by Zach Seymour ’20
In Montgomery County the shortage of substitute teachers is obvious throughout schools. Last year on average 120 requests for substitutes were left unfilled each school day. This left schools scrambling for other educators in the building to cover classes, ripping them away from their work. This practice also can leave teachers not versed in the subject to cover a class that they cannot teach. This level of unreliability in their pool of subs pushed Montgomery County Public Schools to change their requirements for prospective substitutes over the past summer.
In hopes of finding a larger number of substitutes, MCPS has lowered the entrance requirements to become a substitute teacher in public schools. For many years MCPS held a higher standard for qualifications for substitutes than eight other school systems around them, which drove to a smaller pool of applicants for the job. The requirements for an MCPS substitute will now only be an associate’s degree or 60 college credits.
With these new changes to the qualifications needed for the position, MCPS should have had an uptick in the number of substitutes and a decrease in the spots being unfilled. But and it is yet to be seen if these changes will be successful. Extensive red tape may be contributing to the continuation of the shortage. Since the changes were approved by MCPS in July, many who are in the new wider pool of applicants may not have been able to be certified in time to fill positions. The process of becoming certified as a substitute teacher can consist of the applicant waiting for months while absences go unfilled.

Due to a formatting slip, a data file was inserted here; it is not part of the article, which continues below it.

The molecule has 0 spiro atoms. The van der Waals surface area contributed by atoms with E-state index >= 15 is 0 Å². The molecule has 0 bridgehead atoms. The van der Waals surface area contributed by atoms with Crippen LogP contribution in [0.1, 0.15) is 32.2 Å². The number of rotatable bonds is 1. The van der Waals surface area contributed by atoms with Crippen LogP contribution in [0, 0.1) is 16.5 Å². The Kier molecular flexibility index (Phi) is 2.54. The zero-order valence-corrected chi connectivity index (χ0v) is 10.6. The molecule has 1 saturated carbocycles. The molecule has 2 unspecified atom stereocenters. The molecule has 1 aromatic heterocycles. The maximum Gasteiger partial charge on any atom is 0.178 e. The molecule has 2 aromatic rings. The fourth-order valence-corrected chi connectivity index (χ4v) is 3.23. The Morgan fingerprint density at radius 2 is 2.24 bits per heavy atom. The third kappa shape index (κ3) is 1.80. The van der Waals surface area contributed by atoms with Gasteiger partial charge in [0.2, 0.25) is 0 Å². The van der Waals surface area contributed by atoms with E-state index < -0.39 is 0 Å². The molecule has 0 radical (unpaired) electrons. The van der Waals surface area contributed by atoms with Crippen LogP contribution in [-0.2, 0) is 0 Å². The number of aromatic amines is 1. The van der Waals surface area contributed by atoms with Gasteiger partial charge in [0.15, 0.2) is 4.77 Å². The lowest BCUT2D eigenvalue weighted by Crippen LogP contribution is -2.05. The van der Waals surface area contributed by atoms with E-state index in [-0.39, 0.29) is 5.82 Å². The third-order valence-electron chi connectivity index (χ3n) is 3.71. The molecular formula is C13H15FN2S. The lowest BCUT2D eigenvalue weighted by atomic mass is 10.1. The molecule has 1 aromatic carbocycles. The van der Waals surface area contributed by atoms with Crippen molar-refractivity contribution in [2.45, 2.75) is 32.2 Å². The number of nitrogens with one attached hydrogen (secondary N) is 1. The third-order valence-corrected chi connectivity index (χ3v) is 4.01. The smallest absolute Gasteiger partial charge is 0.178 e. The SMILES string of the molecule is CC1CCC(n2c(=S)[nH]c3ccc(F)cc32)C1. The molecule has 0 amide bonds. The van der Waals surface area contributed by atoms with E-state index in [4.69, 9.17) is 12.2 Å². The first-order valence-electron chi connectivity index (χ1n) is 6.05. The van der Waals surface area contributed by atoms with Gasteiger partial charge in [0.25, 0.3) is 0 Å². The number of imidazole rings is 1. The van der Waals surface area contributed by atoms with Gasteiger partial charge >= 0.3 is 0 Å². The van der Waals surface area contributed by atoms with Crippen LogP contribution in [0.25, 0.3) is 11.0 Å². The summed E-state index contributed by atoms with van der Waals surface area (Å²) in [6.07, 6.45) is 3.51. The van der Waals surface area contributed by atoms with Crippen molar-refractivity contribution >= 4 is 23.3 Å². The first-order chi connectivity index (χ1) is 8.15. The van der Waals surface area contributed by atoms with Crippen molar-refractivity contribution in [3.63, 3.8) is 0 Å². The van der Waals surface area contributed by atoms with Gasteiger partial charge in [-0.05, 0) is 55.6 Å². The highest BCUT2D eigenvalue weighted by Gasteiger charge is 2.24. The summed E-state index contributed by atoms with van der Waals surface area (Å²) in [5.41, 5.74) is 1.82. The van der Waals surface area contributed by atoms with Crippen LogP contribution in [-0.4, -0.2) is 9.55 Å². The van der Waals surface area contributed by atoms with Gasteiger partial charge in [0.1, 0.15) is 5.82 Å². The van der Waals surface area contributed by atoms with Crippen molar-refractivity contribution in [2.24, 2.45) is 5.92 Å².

Though a countywide issue, some schools such as Sherwood seem to be faring better with the shortage, according to Carolyn. Holonich, School Administrative Secretary at Sherwood. This is because of the practice of where teachers find their own substitutes rather than relying on the MCPS system. This gives teachers a sense of security of who is overseeing their class and allows them to pick someone who they think can take care of their plans for the class. Many Sherwood teachers have formed connections with substitutes which they use and will have a way to contact them directly instead of going through the MCPS system. The Social Studies department has a list of well known subs which explains the familiarity that the Sherwood students have with many “regulars” known around the school.
It is yet to be seen if lessening requirements on the prospective teachers will fix the problem facing MCPS. The true effectiveness of these changes will be tested later in the year when more candidates will have had the opportunity to get through the certification process.